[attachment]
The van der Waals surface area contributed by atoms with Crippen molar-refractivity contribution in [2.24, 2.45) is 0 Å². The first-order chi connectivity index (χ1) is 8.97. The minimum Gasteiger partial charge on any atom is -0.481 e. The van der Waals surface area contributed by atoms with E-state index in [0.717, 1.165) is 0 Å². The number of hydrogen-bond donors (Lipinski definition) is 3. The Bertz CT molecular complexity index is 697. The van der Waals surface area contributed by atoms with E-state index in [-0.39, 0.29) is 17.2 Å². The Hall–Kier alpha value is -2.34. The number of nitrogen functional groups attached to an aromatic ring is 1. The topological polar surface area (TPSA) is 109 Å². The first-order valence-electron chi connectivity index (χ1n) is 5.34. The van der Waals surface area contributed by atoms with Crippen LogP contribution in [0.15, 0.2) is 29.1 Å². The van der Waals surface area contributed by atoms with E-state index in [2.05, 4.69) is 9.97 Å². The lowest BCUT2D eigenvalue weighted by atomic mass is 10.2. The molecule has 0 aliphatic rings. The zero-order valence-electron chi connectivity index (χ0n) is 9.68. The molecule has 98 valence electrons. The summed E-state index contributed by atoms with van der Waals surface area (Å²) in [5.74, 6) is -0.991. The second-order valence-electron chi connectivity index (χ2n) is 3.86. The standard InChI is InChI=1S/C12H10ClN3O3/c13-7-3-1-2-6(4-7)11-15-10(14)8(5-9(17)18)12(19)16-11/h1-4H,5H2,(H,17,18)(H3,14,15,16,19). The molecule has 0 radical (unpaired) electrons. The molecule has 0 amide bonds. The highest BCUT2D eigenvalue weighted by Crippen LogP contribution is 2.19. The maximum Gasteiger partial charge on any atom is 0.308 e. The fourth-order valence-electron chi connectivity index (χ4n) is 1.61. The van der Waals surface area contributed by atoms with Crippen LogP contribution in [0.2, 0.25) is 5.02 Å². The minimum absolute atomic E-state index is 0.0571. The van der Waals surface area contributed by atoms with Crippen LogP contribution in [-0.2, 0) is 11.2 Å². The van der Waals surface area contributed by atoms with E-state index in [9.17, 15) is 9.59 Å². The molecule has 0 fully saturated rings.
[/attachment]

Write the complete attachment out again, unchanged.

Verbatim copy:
The van der Waals surface area contributed by atoms with Crippen molar-refractivity contribution in [2.24, 2.45) is 0 Å². The first-order chi connectivity index (χ1) is 8.97. The minimum Gasteiger partial charge on any atom is -0.481 e. The van der Waals surface area contributed by atoms with E-state index in [0.717, 1.165) is 0 Å². The number of hydrogen-bond donors (Lipinski definition) is 3. The Bertz CT molecular complexity index is 697. The van der Waals surface area contributed by atoms with E-state index in [-0.39, 0.29) is 17.2 Å². The Hall–Kier alpha value is -2.34. The number of nitrogen functional groups attached to an aromatic ring is 1. The topological polar surface area (TPSA) is 109 Å². The first-order valence-electron chi connectivity index (χ1n) is 5.34. The van der Waals surface area contributed by atoms with Crippen LogP contribution in [0.15, 0.2) is 29.1 Å². The van der Waals surface area contributed by atoms with E-state index in [2.05, 4.69) is 9.97 Å². The lowest BCUT2D eigenvalue weighted by atomic mass is 10.2. The molecule has 0 aliphatic rings. The zero-order valence-electron chi connectivity index (χ0n) is 9.68. The molecule has 98 valence electrons. The summed E-state index contributed by atoms with van der Waals surface area (Å²) in [5.74, 6) is -0.991. The second-order valence-electron chi connectivity index (χ2n) is 3.86. The standard InChI is InChI=1S/C12H10ClN3O3/c13-7-3-1-2-6(4-7)11-15-10(14)8(5-9(17)18)12(19)16-11/h1-4H,5H2,(H,17,18)(H3,14,15,16,19). The molecule has 0 radical (unpaired) electrons. The molecule has 0 amide bonds. The highest BCUT2D eigenvalue weighted by Crippen LogP contribution is 2.19. The maximum Gasteiger partial charge on any atom is 0.308 e. The fourth-order valence-electron chi connectivity index (χ4n) is 1.61. The van der Waals surface area contributed by atoms with Crippen LogP contribution in [0.2, 0.25) is 5.02 Å². The minimum absolute atomic E-state index is 0.0571. The van der Waals surface area contributed by atoms with Crippen LogP contribution in [-0.2, 0) is 11.2 Å². The van der Waals surface area contributed by atoms with E-state index in [9.17, 15) is 9.59 Å². The molecule has 0 fully saturated rings.